Climate & Warming

University of Glasgow is the first university in Europe to divest from fossil fuels

People + Planet network have launched over 50 Fossil Free campaigns across the UK involving over 15,000 students

The University of Glasgow has become the first university in Europe to divest from the fossil fuel industry. After a year of student campaigning the University Court voted on 8th October 2014 to begin divesting £19 million from the fossil fuel industry and freeze new investments across its entire endowment of £128 million. This is a major victory for the UK and Europe's, rapidly growing fossil fuel divestment movement. Read more »

Climate-smart agriculture and new approaches to food systems needed to cope with climate change

Overcoming climate change is central to achieving a sustainable future for the planet's growing population, and food security must lie at the heart of that effort, FAO Director-General José Graziano da Silva said in a speech at the UN Climate Summit in New York this September (2014). Read more »

Sharing the Climate Change burden: new study suggests how global carbon cuts could be fair

The UK and other developed nations will have to make far bigger cuts in their carbon emissions than currently planned to meet their fair share for tackling climate change, a new study has revealed. Read more »

Groups with 11m supporters call on David Cameron to lead at UN Climate Summit

The UK’s leading environmental and development groups have been joined by the IKEA Group, the National Trust, Unilever and the Women’s Institute in calling on David Cameron to speak out at the UN Climate Summit in New York. Read more »

New research identifies the areas of the Earth that are high priorities for conservation in the face of climate change

Europe is particularly vulnerable, as it has the lowest fraction of its land area, only four per cent, of any continent in ‘refugia’ – areas of biological diversity that support many species where natural environmental conditions remain relatively constant during times of great environmental change. The refugia that do exist in Europe are mostly in Scandinavia and Scotland.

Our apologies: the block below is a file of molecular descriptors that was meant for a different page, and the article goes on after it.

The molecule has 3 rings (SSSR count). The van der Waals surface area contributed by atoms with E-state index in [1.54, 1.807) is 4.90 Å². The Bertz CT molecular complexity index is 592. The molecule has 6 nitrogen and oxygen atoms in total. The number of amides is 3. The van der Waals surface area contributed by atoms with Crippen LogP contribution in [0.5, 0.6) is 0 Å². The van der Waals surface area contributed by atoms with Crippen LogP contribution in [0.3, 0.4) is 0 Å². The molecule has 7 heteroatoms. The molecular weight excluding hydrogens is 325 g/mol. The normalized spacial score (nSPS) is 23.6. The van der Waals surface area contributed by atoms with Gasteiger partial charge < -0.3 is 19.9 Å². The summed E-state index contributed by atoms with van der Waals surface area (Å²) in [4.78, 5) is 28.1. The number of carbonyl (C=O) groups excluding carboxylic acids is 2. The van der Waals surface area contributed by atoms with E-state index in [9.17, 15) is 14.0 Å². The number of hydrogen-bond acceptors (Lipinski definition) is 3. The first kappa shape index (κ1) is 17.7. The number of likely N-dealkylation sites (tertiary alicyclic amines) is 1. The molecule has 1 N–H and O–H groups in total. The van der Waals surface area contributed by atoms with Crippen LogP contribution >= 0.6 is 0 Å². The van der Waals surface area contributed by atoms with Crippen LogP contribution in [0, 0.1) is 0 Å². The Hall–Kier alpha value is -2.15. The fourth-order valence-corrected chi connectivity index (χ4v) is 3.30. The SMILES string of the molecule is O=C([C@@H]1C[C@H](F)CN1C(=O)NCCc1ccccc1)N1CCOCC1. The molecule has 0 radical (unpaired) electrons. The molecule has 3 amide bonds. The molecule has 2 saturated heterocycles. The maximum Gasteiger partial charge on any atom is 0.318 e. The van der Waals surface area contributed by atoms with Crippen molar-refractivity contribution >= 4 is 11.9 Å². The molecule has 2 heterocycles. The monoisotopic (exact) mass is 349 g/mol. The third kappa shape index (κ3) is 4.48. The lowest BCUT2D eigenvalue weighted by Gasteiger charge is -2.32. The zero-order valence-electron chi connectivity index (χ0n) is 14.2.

The biggest refugia are in the Amazon, the Congo basin, the boreal forests of Russia, the Artic and the Australian outback. Read more »

New map reveals worldwide impacts of climate change

Scientists from the University of Southampton have helped to create a new map, which shows the impact climate change could have on the whole planet by the end of the century, if carbon emissions continue to increase. The Human Dynamics of Climate Change map was developed by the Met Office Hadley Centre with specific contributions from universities, Government and science organisations.

The map shows a range of potential impacts:

  • Temperatures on the warmest days of the year rising by 6°C or more across Europe, parts of Asia and part of North America
Read more »

Buildings and infrastructure ill-prepared for changing climate

The resilience of transport networks, homes, hospitals and water supplies in England need to be enhanced to counter the more frequent and severe flooding and heatwaves that can be expected in future. This is the key finding of a new report by the government’s official adviser on preparing for climate change. Read more »

Shipping needs radical rethink warn climate experts

Avoiding dangerous levels of climate change requires a radical rethink of the shipping system, according to a new report ‘High Seas: High Stakes’ released today by scientists at the Tyndall Centre for Climate Change Research based at The University of Manchester.

If global shipping is to make its fair contribution to avoiding the 2°C of warming associated with dangerous climate change, CO2 emissions need to be cut within the next decade and fall by at least 80% by 2050 compared to 1990 levels, say the authors. Read more »

Climate Change: Decline of West Antarctic glaciers appears irreversible

Image courtesy Jeremie Mouginot, University of California, Irvine, originally published in Geophysical Research Letters. Caption by Holli Riebeek.

Two studies published this week conclude that a section of the West Antarctic ice sheet has reached a point of inevitable collapse, an event that would eventually raise sea levels more than a meter (three-plus feet). The first study, led by Eric Rignot of the Jet Propulsion Laboratory, used NASA satellite and airborne observations to measure how glaciers have been retreating in the region. Read more »

Katharine Hamnett designs T-shirt to show support for Caroline Lucas & campaigners on trial for anti-fracking protest

Katharine Hamnett, the pioneer of ethical and environmental clothing, has pledged her support for anti-fracking campaigners, including Caroline Lucas, Green MP for Brighton Pavilion, as they stand trial for involvement in anti-fracking protests at Balcombe last year.

Last summer, Sussex Police arrested 126 people during the anti-fracking protests in Balcombe, which included the five who are appearing in court this week. All of the five deny charges of obstructing the public highway and failing to comply with conditions imposed by a senior police officer. Read more »

Syndicate content